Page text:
Canadian rocker headlines concert Saturday night, runs half-marathon the next morning
Most people would have a hard time running a half-marathon the morning after attending a rock show — let alone after performing onstage.
"Part of the secret might be that you don't really sleep," Luke Doucet, a professional musician and amateur runner, told As It Happens guest host Helen Mann.
The Halifax native and his wife Melissa McClelland make up the Toronto rock duo Whitehorse, which headlined a concert in Ottawa on Saturday night to celebrate Ottawa Race Weekend, a two-day running event in the nation's capital.
Fewer than twelve hours after the show, Doucet traded in his jeans and guitar for sneakers and a headband, and ran the half-marathon, placing 21st out of more than 13,000 participants.
Rocking out and running are more alike than you might think, Doucet says.
"You can work pretty hard on a rock-and-roll stage and not really notice it until the next morning or some hours later because the adrenaline takes you a long way — and I guess, in that sense, rock and roll has a lot in common with running," Doucet said.
"You can feel three days before a marathon or before a race that you're heavy and sluggish and you don't have any game in your legs, and then the minute the gun goes, the shot of adrenaline is really quite something."
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The Juno nominee said he took up running a few years ago in an effort to counter some of the unhealthier aspects of the rock and roll lifestyle.
And he's had a lot of help along the way, training under champion marathoner Rob Watson and alongside record-holding long-distance runner Lanni Marchant. During the Ottawa race, he was paced by Olympian Eric Gillis.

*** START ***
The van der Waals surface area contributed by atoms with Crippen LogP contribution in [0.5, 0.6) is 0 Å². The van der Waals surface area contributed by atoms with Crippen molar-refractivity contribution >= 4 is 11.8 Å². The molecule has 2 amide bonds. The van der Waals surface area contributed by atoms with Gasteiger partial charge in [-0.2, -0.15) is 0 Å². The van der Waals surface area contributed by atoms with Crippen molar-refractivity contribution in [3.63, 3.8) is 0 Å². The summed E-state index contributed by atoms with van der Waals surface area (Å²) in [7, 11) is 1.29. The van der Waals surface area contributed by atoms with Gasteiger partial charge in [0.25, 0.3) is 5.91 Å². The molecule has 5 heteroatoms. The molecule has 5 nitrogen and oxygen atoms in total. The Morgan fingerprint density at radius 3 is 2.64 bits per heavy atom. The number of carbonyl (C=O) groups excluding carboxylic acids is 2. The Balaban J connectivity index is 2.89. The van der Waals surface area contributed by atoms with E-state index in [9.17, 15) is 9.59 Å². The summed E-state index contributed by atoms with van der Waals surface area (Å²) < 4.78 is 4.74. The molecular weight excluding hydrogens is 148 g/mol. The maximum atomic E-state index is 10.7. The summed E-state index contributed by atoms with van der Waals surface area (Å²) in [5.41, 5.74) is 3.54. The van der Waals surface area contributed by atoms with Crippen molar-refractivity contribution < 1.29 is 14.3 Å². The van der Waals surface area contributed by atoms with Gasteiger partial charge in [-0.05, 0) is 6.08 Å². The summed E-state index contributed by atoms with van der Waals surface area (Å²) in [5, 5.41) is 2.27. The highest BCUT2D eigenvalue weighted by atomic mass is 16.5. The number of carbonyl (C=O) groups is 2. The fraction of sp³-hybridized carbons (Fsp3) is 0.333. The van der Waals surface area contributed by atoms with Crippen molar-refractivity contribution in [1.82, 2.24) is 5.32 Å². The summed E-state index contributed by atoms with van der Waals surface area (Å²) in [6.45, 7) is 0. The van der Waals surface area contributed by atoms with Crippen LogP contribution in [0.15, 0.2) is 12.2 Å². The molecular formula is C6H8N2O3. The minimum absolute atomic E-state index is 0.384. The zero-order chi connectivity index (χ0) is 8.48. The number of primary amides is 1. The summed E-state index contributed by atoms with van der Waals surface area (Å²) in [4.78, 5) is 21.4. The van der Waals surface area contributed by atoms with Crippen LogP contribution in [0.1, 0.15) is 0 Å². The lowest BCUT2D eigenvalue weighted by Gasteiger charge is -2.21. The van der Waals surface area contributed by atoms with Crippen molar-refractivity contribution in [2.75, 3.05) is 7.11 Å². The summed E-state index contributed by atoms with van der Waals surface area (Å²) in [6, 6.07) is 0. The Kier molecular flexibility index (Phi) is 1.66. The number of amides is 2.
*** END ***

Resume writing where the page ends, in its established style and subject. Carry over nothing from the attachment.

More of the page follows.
"He encouraged me around corners, he encouraged me up hills, he encouraged me to engage my arms and to shorten my stride and to breath into my stomach and the kind of minute-by-minute pacing and coaching that a professional runner would have access to," Doucet said.
"It's almost like I brought a gun to a knife fight. I don't deserve this degree of support."
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Doucet said he's made a habit of running in different cities while he tours the world with Whitehorse.
"You can see a lot of a city. I mean, I feel like you could drop me pretty much anywhere in any North American city and I can find myself to the nearest rock-and-roll bar where I've placed a million shows. And I love that sense of geography," he said.
But he never lets his morning plans get in the way of a good show the night before.
"Ultimately, the music is more important, and I wouldn't want to compromise my liberty to just let myself go in the moment and play music and and be present for people listening to a show," he said.
"It occurred to me once or twice during the performance in Ottawa on Saturday night that in a perfect world I wouldn't be on my feet at all; I would be having a Netflix night. But, you know, those are the kind of stipulations that you might enforce more pedantically if you were a pro-runner. I'm just a delusional amaeteur."